Design Patterns in JavaScript

Paul Chien's picture

 The fact that JavaScript is so expressive allows you to be very creative in how design patterns are applied to your code. There are three main reasons why you would want to use design patterns in JavaScript:

  1. Maintainability: Design patterns help to keep your modules more loosely coupled. This makes it easier to refactor your code and swap out different modules. It also makes it easier to work in large teams and to collaborate with other programmers.
  2. Communication: Design patterns provide a common vocabulary for dealing with different types of objects. They give programmers shorthand for describing how their systems work. Instead of long explanations, you can just say, “It uses the factory pattern.” The fact that a particular pattern has a name means you can discuss it at a high level, without having to get into the details.
  3. Performance: Some of the patterns we cover in this book are optimization patterns. They can drastically improve the speed at which your program runs and reduce the amount of code you need to transmit to the client. The flyweight and proxy patterns are the most important examples of this.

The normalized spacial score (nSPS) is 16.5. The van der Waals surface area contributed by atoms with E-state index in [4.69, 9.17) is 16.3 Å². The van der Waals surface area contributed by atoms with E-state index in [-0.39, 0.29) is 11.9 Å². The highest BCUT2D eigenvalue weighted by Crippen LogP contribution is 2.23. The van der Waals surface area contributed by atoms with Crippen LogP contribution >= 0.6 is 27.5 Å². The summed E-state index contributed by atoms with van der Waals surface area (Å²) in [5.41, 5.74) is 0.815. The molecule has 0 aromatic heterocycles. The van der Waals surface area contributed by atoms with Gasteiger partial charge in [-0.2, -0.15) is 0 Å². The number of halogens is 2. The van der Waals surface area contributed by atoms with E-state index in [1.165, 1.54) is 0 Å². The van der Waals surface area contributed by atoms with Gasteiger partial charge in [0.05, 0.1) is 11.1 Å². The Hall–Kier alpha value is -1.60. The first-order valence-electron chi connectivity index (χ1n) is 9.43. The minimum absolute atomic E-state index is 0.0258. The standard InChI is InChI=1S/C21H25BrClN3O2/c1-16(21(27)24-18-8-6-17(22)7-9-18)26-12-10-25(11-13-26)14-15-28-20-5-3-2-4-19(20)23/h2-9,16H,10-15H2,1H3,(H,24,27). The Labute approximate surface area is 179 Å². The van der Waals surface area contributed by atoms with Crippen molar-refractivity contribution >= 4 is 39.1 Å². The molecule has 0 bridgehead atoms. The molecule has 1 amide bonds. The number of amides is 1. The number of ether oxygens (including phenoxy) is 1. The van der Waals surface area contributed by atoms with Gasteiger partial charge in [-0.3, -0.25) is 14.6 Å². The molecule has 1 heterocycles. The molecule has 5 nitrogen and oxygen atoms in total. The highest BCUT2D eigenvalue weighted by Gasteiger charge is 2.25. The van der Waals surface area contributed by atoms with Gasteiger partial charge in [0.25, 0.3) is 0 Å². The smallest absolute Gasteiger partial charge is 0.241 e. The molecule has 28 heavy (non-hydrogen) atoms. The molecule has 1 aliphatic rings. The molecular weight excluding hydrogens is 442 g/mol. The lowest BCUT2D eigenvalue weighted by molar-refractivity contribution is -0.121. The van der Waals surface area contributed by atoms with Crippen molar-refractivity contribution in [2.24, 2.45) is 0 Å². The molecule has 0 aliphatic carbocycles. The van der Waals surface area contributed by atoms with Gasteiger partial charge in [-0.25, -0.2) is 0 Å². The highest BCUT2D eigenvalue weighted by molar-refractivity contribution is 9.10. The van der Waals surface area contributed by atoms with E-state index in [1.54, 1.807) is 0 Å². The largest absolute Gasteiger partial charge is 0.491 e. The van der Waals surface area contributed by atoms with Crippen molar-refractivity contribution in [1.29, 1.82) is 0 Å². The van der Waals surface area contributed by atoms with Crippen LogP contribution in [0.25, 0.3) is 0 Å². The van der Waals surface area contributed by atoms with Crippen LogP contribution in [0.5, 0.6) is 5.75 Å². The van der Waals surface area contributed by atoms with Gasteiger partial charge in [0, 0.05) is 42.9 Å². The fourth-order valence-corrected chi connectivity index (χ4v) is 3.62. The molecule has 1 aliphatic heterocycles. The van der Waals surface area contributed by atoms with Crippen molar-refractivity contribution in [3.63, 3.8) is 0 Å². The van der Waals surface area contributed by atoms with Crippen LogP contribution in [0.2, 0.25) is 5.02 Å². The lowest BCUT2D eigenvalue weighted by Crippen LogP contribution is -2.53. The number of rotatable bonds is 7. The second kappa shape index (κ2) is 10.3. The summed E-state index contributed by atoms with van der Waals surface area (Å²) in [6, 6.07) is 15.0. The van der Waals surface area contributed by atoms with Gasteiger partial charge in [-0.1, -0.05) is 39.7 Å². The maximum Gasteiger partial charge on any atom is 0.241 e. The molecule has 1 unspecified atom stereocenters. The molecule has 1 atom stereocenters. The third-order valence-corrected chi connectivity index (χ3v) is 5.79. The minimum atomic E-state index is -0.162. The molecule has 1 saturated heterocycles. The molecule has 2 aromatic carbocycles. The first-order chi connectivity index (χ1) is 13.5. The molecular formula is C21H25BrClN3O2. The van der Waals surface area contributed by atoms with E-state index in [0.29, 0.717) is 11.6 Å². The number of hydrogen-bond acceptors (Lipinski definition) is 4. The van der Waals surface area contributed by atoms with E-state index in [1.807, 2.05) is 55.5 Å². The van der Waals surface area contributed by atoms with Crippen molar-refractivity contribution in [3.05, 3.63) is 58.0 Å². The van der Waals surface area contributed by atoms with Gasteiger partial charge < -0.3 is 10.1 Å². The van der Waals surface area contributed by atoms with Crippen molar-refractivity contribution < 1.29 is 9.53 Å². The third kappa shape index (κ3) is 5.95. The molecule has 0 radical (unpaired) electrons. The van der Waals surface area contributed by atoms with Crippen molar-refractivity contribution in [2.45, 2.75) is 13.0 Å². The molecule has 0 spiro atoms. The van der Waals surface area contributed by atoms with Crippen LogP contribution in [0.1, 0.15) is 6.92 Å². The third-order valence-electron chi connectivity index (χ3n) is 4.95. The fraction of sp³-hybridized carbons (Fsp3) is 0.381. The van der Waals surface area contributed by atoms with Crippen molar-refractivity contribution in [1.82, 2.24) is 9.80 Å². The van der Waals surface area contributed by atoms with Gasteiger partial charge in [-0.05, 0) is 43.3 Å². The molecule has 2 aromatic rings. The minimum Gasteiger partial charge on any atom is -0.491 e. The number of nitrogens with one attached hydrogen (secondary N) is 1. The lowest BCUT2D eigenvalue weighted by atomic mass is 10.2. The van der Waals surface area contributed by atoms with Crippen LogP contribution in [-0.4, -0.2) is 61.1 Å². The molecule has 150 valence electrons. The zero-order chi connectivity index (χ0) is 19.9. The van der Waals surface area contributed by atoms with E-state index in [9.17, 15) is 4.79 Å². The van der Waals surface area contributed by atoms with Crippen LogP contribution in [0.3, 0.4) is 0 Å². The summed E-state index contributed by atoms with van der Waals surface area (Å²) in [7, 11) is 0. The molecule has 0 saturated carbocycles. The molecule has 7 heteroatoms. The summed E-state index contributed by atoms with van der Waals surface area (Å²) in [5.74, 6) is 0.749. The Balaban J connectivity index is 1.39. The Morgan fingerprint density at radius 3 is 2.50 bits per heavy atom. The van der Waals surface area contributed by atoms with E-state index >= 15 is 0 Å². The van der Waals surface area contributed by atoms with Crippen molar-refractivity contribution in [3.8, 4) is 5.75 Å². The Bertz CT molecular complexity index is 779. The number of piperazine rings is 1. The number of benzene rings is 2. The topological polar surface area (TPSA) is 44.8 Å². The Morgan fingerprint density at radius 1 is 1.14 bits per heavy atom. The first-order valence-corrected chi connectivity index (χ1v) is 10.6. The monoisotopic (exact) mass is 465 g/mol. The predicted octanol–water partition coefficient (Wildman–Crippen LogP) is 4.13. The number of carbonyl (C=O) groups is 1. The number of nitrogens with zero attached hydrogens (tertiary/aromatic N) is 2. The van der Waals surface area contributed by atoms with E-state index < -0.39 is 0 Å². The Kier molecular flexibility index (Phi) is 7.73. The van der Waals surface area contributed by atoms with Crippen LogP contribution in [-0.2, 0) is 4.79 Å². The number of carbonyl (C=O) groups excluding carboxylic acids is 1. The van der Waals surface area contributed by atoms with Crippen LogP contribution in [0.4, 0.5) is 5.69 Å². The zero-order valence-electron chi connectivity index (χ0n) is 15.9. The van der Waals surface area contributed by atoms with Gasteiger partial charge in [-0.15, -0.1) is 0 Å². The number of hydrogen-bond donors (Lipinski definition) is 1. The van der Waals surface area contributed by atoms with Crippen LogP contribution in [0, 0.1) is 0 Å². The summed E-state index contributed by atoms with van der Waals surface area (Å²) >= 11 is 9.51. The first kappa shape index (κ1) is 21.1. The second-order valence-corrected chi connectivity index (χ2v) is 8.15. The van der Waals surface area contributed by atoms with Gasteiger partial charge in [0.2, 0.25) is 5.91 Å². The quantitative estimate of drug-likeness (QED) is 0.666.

There are two reasons why you might not want to use design patterns:

  1. Complexity: Maintainability often comes at a cost, and that cost is that your code may be more complex and less likely to be understood by novice programmers.
  2. Performance: While some patterns improve performance, most of them add a slight performance overhead to your code. Depending on the specific demands of your project, this overhead may range from unnoticeable to completely unacceptable.

Implementing patterns is the easy part; knowing which one to use (and when) is the hard part. Applying design patterns to your code without knowing the specific reasons for doing so can be dangerous. Make an effort to ensure that the pattern you select is the most appropriate and won’t degrade performance below acceptable limits.

[1] Ross Harmes and Dustin Diaz (2008). Pro JavaScript Design Patterns